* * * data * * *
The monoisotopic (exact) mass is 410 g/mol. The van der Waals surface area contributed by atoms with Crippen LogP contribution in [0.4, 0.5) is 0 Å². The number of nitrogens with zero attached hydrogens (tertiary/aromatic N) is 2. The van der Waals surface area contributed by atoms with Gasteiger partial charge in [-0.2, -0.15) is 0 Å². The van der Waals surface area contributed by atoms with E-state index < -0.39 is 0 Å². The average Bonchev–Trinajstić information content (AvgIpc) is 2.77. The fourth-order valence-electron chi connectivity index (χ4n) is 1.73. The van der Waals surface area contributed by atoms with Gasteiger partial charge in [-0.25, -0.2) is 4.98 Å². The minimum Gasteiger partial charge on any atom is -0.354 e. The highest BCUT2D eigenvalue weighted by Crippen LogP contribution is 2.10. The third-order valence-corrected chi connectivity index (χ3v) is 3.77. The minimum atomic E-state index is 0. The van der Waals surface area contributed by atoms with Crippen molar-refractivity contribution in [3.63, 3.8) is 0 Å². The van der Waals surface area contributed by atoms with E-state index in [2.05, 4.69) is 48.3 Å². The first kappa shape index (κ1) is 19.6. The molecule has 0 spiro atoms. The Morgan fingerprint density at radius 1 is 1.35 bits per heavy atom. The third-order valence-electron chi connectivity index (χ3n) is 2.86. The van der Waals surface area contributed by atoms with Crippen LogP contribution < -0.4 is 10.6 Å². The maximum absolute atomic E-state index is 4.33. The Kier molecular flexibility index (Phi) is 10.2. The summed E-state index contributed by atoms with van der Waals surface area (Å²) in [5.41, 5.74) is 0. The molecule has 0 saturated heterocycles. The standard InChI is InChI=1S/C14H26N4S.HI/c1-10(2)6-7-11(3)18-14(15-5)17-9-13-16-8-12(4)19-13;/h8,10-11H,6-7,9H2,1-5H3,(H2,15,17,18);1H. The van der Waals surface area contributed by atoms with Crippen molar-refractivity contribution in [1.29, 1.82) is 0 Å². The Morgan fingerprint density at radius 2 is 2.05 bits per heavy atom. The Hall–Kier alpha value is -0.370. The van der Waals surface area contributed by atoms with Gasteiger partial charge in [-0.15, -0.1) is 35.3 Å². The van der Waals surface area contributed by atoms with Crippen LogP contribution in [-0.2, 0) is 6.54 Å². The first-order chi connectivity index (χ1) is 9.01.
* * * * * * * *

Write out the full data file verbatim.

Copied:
The monoisotopic (exact) mass is 410 g/mol. The van der Waals surface area contributed by atoms with Crippen LogP contribution in [0.4, 0.5) is 0 Å². The number of nitrogens with zero attached hydrogens (tertiary/aromatic N) is 2. The van der Waals surface area contributed by atoms with Gasteiger partial charge in [-0.2, -0.15) is 0 Å². The van der Waals surface area contributed by atoms with E-state index < -0.39 is 0 Å². The average Bonchev–Trinajstić information content (AvgIpc) is 2.77. The fourth-order valence-electron chi connectivity index (χ4n) is 1.73. The van der Waals surface area contributed by atoms with Gasteiger partial charge in [-0.25, -0.2) is 4.98 Å². The minimum Gasteiger partial charge on any atom is -0.354 e. The highest BCUT2D eigenvalue weighted by Crippen LogP contribution is 2.10. The third-order valence-corrected chi connectivity index (χ3v) is 3.77. The minimum atomic E-state index is 0. The van der Waals surface area contributed by atoms with Crippen molar-refractivity contribution in [3.63, 3.8) is 0 Å². The van der Waals surface area contributed by atoms with E-state index in [2.05, 4.69) is 48.3 Å². The first kappa shape index (κ1) is 19.6. The molecule has 0 spiro atoms. The Morgan fingerprint density at radius 1 is 1.35 bits per heavy atom. The third-order valence-electron chi connectivity index (χ3n) is 2.86. The van der Waals surface area contributed by atoms with Crippen LogP contribution < -0.4 is 10.6 Å². The maximum absolute atomic E-state index is 4.33. The Kier molecular flexibility index (Phi) is 10.2. The summed E-state index contributed by atoms with van der Waals surface area (Å²) in [5.41, 5.74) is 0. The molecule has 0 saturated heterocycles. The standard InChI is InChI=1S/C14H26N4S.HI/c1-10(2)6-7-11(3)18-14(15-5)17-9-13-16-8-12(4)19-13;/h8,10-11H,6-7,9H2,1-5H3,(H2,15,17,18);1H. The van der Waals surface area contributed by atoms with Crippen molar-refractivity contribution in [1.29, 1.82) is 0 Å². The Morgan fingerprint density at radius 2 is 2.05 bits per heavy atom. The Hall–Kier alpha value is -0.370. The van der Waals surface area contributed by atoms with Gasteiger partial charge in [-0.15, -0.1) is 35.3 Å². The van der Waals surface area contributed by atoms with Crippen LogP contribution in [-0.2, 0) is 6.54 Å². The first-order chi connectivity index (χ1) is 9.01.